John Apodaca

Classic Martini

1 1/2 oz of Bombay Sapphire gin
3/4 oz of dry vermouth
1 dash of orange bitters (Regan's or Fee Bros)

Shake all ingredients together very hard for about 30 seconds and strain into a chilled cocktail glass. Garnish with olives.

Monday, May 10, 2010

The Old Fashioned a national institution

This is John Apodaca from Daddy-O's Martinis. One of my favorite classic cocktails of mine and has been honored in music and movies is the Old Fashioned. It was invented around 1900 at the Pendennis Club in Louisville Kentucky by Colonel James E. Pepper ( a Kentucky distiller of bourbon) and the bartender. It was once referred to as a "palate-paralyzer" by bartender David Embury and has a song in it's honor Make it another old fashioned please by Cole Porter. It's also mentioned in a scene of the movie It's a Mad, Mad, Mad, Mad World were Jim Backus plays a rich lush with a twin-engine plane.  Mickey Rooney and Buddy Hackett convince him to fly them to a buried treasure. Backus asks Mickey Rooney while flying the plane to make him an Old Fashioned and after having two of them tells the other two characters to fly the plane because he's going to make an old fashioned the old fashioned way that dear old dad used to make them. Mickey Rooney says, "what if something should happen and Backus tells them, what could happen with an Old Fashioned?

I've done research on this cocktail and have made it and after several trials along with tastings at home and at some of my favorite drinking establishments have found a delicious balance. It's build in an old fashioned or double rocks glass without muddling fruit. Some recipes call for muddling orange and maraschino cherries with sugar, bitters and water. I find it become too sweet but after tasting it at Seven Grand in Downtown Los Angeles and 320 in Seal Beach, I found the taste was just right and the only fruit in it was a flamed orange peal. I followed this method at home and found that's the only way to enjoy it. Give it a try or go to bar that serves up vintage style cocktails this way. Let me know how you liked it.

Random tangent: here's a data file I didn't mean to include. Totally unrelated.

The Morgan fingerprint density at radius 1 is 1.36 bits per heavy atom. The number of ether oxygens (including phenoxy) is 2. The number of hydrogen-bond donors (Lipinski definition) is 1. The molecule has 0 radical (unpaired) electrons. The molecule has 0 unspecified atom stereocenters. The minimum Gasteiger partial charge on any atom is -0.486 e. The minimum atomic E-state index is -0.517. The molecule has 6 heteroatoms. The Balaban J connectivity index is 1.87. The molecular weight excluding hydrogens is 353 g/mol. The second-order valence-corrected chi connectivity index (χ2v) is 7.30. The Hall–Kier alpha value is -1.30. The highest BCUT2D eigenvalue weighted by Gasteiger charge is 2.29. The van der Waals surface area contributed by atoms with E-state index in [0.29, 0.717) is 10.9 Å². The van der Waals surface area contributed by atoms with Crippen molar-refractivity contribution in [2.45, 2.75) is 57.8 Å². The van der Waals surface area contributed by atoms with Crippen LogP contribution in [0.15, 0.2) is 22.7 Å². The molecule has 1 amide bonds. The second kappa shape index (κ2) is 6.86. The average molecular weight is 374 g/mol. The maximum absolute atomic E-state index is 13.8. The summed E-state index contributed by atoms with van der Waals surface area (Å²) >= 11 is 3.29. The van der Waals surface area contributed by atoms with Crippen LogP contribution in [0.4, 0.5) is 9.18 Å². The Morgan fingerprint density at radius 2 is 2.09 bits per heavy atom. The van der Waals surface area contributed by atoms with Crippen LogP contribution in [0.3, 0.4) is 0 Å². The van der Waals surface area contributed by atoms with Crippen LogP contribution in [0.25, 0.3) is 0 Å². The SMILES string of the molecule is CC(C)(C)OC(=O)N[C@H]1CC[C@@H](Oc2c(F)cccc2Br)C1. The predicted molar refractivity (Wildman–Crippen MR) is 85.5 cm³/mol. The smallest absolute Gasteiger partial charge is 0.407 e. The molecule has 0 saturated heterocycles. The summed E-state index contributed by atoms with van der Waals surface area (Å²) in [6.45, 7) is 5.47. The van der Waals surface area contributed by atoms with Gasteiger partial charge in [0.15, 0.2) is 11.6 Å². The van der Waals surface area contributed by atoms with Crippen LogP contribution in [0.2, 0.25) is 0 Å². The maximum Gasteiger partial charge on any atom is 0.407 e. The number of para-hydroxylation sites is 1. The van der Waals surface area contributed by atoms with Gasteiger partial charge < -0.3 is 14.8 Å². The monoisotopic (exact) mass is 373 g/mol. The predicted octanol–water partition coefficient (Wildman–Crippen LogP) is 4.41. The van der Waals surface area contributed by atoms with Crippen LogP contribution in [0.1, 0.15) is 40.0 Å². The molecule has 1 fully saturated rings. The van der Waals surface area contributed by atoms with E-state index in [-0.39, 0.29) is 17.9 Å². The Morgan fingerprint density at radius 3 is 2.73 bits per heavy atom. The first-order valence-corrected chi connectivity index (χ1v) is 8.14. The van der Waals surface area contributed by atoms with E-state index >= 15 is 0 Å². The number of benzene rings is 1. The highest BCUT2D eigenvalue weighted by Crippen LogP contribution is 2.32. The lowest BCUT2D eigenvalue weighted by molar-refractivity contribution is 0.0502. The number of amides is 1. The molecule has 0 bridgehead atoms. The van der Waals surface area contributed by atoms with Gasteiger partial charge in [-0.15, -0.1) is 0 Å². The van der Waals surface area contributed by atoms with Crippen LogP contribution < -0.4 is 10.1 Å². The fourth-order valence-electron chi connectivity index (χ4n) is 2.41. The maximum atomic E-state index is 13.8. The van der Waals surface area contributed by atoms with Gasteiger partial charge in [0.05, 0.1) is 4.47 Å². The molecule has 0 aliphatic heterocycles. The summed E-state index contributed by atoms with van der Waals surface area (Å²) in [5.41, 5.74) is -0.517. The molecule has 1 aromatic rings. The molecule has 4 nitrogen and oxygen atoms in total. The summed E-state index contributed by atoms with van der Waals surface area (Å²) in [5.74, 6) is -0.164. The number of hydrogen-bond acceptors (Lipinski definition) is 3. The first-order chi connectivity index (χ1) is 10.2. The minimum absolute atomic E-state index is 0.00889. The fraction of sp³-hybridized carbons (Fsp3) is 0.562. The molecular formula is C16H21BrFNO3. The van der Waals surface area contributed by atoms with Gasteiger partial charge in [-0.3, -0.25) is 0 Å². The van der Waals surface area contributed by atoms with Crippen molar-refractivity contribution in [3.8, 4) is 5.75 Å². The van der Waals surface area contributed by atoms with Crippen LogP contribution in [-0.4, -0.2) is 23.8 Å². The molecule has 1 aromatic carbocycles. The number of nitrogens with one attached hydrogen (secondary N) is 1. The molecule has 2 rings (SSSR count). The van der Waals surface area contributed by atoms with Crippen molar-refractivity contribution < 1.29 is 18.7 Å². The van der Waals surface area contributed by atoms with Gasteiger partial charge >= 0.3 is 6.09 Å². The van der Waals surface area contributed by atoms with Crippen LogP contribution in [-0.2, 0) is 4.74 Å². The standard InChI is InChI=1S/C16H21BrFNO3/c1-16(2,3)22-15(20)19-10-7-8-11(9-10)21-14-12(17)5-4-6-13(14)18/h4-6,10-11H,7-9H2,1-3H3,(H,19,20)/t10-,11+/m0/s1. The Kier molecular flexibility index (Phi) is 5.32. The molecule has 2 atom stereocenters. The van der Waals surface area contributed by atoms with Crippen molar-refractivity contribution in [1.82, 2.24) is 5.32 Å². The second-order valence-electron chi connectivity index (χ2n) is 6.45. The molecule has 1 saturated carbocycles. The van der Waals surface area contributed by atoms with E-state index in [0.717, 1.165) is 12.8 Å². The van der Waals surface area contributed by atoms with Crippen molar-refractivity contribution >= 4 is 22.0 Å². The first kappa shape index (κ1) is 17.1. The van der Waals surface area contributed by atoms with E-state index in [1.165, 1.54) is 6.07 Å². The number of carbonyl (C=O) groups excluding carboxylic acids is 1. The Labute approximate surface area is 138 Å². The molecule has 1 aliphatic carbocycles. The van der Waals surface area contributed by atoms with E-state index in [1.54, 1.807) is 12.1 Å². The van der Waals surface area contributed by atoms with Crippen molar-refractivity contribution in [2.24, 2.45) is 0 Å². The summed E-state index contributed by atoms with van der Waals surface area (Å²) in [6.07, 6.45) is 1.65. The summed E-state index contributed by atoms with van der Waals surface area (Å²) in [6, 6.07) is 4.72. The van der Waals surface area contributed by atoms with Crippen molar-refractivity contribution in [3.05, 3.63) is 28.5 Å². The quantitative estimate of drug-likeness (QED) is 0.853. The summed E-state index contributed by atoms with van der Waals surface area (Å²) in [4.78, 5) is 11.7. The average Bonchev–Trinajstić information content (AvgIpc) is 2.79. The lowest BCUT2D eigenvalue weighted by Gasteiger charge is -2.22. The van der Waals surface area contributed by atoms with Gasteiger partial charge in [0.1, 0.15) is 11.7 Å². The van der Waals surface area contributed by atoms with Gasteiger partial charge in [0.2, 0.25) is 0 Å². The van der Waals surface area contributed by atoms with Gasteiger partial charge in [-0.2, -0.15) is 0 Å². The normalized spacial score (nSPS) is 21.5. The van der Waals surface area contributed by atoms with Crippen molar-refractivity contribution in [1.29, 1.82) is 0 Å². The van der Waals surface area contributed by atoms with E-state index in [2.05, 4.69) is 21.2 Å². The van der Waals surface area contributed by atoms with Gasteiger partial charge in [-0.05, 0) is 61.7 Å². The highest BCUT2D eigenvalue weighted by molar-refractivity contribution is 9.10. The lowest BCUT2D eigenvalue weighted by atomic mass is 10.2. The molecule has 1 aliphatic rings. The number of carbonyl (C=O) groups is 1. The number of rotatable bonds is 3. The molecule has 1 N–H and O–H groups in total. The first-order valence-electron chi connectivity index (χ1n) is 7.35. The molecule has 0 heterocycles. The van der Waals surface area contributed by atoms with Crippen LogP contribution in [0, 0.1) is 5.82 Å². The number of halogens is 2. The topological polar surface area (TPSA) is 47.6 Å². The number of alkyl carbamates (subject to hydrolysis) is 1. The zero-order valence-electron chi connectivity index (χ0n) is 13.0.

John Apodaca

The Old Fashioned

1 1/2 oz Bourbon or Rye Whiskey ( Rittenhouse Rye or Buffalo Trace )
2 - 4 Dashes of Angostura bitters
1 Sugar cube
1 Splash of soda water
Flamed orange peel

Place the sugar cube at the bottom of an old fashioned or double rocks glass. Soak the sugar with 2 - 4 dashes of Angostura bitters and add a splash of soda water and muddle (crush) the ingredients until dissolved with a muddling stick or with the back of a bar spoon. Add the whiskey, slice an orange  peel very thinly
(about 2 inches long), light a match hold it underneath the peel with a back and fourth motion for a few seconds, turn it over and do the same for a few seconds while holding it over the glass. Pinch the peel while still holding the lighted match it to release oils, you should see a spark from the release of the oils. Put out the flame and wipe the rim of the glass along with the peel and place it in the glass and enjoy the drink.

Monday, May 3, 2010

Grandson of a bootlegger

This is John Apodaca from Daddy-O's Martinis. Not too many people know this about me but I'm the grandson of a bootlegger. Yes you heard it right, when I was a kid I would hear my mother, some of her sisters and brothers tell stories at family get together's about their father who was a bootlegger. His name was Frank Jaramillo, he and my grandmother Lorensa  (Laura) had 10 children that survived and he worked for Santa Fe Railroad in Albuquerque New Mexico. Back in the 1930s and 40s they were poor like a lot of people in those days and lived in a small three room adobe style home without running water. The railroad didn't pay that well so Frank had to do something to provide for the family and made his own whiskey and beer and stored it in a cellar,  ready sell it to those in need for a bit of libation to forget their depression and war time blues. I don't know too much history about his side business but he did manufacture it at home with a still.

In honor of my bottler heritage, here's a cocktail worth trying called what else but the Prohibition.

Prohibition Cocktail

1/2 Gin (top shelf)
1/2 Lilllet Blanc
2 Dashes fresh squeezed orange juice
1 Dash Apricot Brandy

Shake well with ice and strain into a chilled cocktail glass. Sqeeze Lemon Peel over top.